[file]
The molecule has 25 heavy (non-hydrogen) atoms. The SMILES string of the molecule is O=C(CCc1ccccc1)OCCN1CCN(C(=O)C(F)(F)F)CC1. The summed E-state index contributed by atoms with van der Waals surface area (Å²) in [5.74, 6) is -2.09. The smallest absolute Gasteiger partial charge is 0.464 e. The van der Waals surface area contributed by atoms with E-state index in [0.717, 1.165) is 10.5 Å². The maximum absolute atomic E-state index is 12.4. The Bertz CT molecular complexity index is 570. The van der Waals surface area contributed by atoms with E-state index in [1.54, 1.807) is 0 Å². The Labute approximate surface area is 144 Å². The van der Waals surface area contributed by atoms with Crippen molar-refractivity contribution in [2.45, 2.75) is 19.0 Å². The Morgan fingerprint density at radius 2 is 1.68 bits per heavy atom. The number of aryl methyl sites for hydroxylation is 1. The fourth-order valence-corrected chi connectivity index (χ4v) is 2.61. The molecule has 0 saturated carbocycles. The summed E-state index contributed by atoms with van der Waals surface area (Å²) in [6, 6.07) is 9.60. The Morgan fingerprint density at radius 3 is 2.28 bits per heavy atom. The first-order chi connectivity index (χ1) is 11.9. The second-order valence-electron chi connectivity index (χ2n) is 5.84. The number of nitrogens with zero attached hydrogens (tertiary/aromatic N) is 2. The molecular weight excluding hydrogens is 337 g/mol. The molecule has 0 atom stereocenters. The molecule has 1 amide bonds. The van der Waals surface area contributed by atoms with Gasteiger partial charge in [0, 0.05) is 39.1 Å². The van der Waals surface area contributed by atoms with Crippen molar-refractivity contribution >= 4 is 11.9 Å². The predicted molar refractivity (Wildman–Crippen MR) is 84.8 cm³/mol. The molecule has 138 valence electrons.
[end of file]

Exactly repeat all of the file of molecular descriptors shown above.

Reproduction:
The molecule has 25 heavy (non-hydrogen) atoms. The SMILES string of the molecule is O=C(CCc1ccccc1)OCCN1CCN(C(=O)C(F)(F)F)CC1. The summed E-state index contributed by atoms with van der Waals surface area (Å²) in [5.74, 6) is -2.09. The smallest absolute Gasteiger partial charge is 0.464 e. The van der Waals surface area contributed by atoms with E-state index in [0.717, 1.165) is 10.5 Å². The maximum absolute atomic E-state index is 12.4. The Bertz CT molecular complexity index is 570. The van der Waals surface area contributed by atoms with E-state index in [1.54, 1.807) is 0 Å². The Labute approximate surface area is 144 Å². The van der Waals surface area contributed by atoms with Crippen molar-refractivity contribution in [2.45, 2.75) is 19.0 Å². The Morgan fingerprint density at radius 2 is 1.68 bits per heavy atom. The number of aryl methyl sites for hydroxylation is 1. The fourth-order valence-corrected chi connectivity index (χ4v) is 2.61. The molecule has 0 saturated carbocycles. The summed E-state index contributed by atoms with van der Waals surface area (Å²) in [6, 6.07) is 9.60. The Morgan fingerprint density at radius 3 is 2.28 bits per heavy atom. The first-order chi connectivity index (χ1) is 11.9. The second-order valence-electron chi connectivity index (χ2n) is 5.84. The number of nitrogens with zero attached hydrogens (tertiary/aromatic N) is 2. The molecular weight excluding hydrogens is 337 g/mol. The molecule has 0 atom stereocenters. The molecule has 1 amide bonds. The van der Waals surface area contributed by atoms with Gasteiger partial charge in [0, 0.05) is 39.1 Å². The van der Waals surface area contributed by atoms with Crippen molar-refractivity contribution >= 4 is 11.9 Å². The predicted molar refractivity (Wildman–Crippen MR) is 84.8 cm³/mol. The molecule has 138 valence electrons.